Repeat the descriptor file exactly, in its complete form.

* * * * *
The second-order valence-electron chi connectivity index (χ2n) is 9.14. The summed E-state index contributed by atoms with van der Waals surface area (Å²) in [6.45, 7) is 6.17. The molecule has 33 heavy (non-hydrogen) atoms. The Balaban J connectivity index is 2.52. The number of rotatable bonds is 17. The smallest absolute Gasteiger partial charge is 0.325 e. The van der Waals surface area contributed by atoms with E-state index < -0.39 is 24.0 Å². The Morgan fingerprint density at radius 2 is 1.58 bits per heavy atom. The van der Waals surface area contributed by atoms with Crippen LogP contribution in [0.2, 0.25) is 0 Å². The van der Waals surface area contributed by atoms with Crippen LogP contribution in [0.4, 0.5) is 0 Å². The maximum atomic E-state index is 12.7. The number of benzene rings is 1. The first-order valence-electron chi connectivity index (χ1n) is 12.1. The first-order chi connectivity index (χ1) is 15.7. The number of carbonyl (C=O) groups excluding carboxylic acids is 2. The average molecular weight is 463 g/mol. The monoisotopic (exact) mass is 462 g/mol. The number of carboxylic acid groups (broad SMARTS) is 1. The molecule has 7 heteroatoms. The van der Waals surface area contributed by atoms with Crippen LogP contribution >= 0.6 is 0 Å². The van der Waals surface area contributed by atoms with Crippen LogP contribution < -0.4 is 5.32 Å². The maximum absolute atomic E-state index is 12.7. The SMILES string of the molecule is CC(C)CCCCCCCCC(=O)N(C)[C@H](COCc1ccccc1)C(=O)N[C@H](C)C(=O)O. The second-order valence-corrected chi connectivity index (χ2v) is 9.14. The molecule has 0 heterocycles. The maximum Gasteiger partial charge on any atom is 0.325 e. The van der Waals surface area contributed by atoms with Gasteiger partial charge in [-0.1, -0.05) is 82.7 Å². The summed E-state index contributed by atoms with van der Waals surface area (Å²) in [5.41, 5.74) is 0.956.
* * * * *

The second-order valence-electron chi connectivity index (χ2n) is 9.14. The summed E-state index contributed by atoms with van der Waals surface area (Å²) in [6.45, 7) is 6.17. The molecule has 33 heavy (non-hydrogen) atoms. The Balaban J connectivity index is 2.52. The number of rotatable bonds is 17. The smallest absolute Gasteiger partial charge is 0.325 e. The van der Waals surface area contributed by atoms with E-state index < -0.39 is 24.0 Å². The Morgan fingerprint density at radius 2 is 1.58 bits per heavy atom. The van der Waals surface area contributed by atoms with Crippen LogP contribution in [0.2, 0.25) is 0 Å². The van der Waals surface area contributed by atoms with Crippen LogP contribution in [0.4, 0.5) is 0 Å². The maximum atomic E-state index is 12.7. The number of benzene rings is 1. The first-order valence-electron chi connectivity index (χ1n) is 12.1. The first-order chi connectivity index (χ1) is 15.7. The number of carbonyl (C=O) groups excluding carboxylic acids is 2. The average molecular weight is 463 g/mol. The monoisotopic (exact) mass is 462 g/mol. The number of carboxylic acid groups (broad SMARTS) is 1. The molecule has 7 heteroatoms. The van der Waals surface area contributed by atoms with Crippen LogP contribution >= 0.6 is 0 Å². The van der Waals surface area contributed by atoms with Crippen LogP contribution < -0.4 is 5.32 Å². The maximum absolute atomic E-state index is 12.7. The SMILES string of the molecule is CC(C)CCCCCCCCC(=O)N(C)[C@H](COCc1ccccc1)C(=O)N[C@H](C)C(=O)O. The second-order valence-corrected chi connectivity index (χ2v) is 9.14. The molecule has 0 heterocycles. The maximum Gasteiger partial charge on any atom is 0.325 e. The van der Waals surface area contributed by atoms with Gasteiger partial charge in [-0.1, -0.05) is 82.7 Å². The summed E-state index contributed by atoms with van der Waals surface area (Å²) in [5.41, 5.74) is 0.956.